History of Oshino Hakkai
The word Hakkai means “Eight Seas” which refers to the eight pools of water that serve as the main attraction of Oshino Hakkai. Bridges and pathways lead around and over these tranquil ponds.
These eight ponds (Deguchi, Okama, Sokonashi, Choushi, Waku, Nigori, Kagami, and Shoubu) are the beautiful byproduct of historic eruptions and intense volcanic activity.
Several are fed by an underground reservoir and are renowned for their mineral-rich spring water. In fact, the water in Waku Pond is so clear and clean that in 1985, the Ministry of the Environment ranked it among some of the nation’s best spring water. Go try the water and even bottle some to take home with you when you visit the area. Bottles are available at a low cost if you need one.
Most of the pools are filled by melted snow that has run down from Mount Fuji and some of them are inhabited by koi fishes.
The gift shop seems as large as the village itself. It sells a wide variety of gifts, souvenirs, and snacks adorned with Mt. Fuji motifs. Trinkets celebrating the eight ponds are also on sale.
A small coffee and ice cream stall is also located in the area where local specialties such as tofu topped with local miso infused pickles, and kusamochi—a green pounded rice cake made with mugwort (an aromatic plant grown in the area)—are served. The rice cake is also filled with sweet red-bean paste, a delicious variation to the common Japanese treat.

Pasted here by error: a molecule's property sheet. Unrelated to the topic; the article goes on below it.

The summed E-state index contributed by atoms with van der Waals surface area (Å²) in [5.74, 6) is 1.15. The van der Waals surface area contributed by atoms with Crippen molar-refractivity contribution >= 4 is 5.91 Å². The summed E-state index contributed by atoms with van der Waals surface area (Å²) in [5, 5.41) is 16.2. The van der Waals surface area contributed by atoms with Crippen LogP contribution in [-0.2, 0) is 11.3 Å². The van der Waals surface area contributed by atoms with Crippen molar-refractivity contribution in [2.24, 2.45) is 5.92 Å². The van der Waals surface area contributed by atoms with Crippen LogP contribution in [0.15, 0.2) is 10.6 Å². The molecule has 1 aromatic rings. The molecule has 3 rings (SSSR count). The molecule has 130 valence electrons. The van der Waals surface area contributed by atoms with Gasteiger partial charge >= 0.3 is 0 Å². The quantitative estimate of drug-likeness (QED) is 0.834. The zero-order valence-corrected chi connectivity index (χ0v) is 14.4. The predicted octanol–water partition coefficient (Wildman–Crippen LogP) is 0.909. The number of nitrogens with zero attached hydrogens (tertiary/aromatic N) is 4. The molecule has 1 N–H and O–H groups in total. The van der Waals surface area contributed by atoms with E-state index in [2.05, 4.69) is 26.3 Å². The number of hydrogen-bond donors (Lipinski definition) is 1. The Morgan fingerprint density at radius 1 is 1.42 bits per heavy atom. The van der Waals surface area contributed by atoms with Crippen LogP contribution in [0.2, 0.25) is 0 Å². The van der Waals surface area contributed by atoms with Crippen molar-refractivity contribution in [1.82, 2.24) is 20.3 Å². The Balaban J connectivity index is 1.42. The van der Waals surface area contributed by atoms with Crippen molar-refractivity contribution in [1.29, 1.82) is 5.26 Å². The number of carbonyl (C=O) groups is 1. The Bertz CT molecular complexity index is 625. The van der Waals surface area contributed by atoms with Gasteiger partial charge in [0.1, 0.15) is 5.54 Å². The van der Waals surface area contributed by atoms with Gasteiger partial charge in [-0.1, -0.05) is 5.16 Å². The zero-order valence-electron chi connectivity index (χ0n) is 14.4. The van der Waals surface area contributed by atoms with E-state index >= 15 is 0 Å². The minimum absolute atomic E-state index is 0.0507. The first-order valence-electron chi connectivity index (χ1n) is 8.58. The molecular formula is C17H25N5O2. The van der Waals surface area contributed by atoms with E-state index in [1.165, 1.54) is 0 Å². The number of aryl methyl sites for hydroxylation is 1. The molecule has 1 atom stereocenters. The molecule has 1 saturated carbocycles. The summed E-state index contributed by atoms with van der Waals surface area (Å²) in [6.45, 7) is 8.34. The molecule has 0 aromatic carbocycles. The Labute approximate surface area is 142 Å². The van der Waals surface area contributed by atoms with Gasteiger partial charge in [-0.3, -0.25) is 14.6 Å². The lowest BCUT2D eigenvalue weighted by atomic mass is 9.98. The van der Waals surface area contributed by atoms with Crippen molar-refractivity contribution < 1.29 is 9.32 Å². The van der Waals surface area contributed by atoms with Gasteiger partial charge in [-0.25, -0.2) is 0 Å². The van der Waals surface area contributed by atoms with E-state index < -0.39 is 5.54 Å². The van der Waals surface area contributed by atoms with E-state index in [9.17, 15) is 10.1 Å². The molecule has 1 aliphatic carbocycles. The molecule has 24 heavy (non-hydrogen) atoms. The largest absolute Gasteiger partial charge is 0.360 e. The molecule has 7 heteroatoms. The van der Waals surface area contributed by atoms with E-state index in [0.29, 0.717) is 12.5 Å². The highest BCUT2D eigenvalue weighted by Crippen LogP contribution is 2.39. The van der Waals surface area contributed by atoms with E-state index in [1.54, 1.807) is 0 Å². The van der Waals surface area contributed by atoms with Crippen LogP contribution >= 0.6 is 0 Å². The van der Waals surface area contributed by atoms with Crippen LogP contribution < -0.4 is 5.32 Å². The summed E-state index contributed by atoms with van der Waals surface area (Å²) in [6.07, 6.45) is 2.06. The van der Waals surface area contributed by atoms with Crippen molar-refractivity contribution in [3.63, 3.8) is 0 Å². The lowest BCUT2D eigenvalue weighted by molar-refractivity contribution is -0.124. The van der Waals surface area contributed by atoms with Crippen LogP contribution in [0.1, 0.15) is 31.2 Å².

Entrance to Oshino Hakkai is free, but admission to Sokunuke-ike costs 300 yen for adults, 150 yen for junior high students and under, and 100 yen for infants.
Best time to visit Oshino Hakkai
This small village is a pretty retreat no matter what time of the year you visit. Maple trees–which turn a gorgeous amber in the autumn months (September to November)–can be found scattered around the area.
During winter (December to February), layers of snow add a magical quality to this tranquil village. It is a popular destination and is often busy, but even so, the peacefulness of the area persists.
- Oshino Hakkai does not have its own parking lot; however, private parking lots are available around the village. The rates vary.
- Pets are allowed in the village, as long as they will not be a nuisance to other customers.
Oshino Hakkai is open from 9:00 a.m. to 5:00 p.m. daily.
How to get there
You can access Oshino Hakkai by train and then by bus.
The closest train station is the Fujisan Station on the Fuji Kyuko line. A 10-minute bus ride will take you to Oshino Hakkai Iriguchi bus stop, which is just a five-minute walk to the main entrance.
If coming by car, it is a 10-minute drive from Yamanakako Interchange.
Oshikusa, Oshino-mura, Minamitsuru-gun, Yamanashi-ken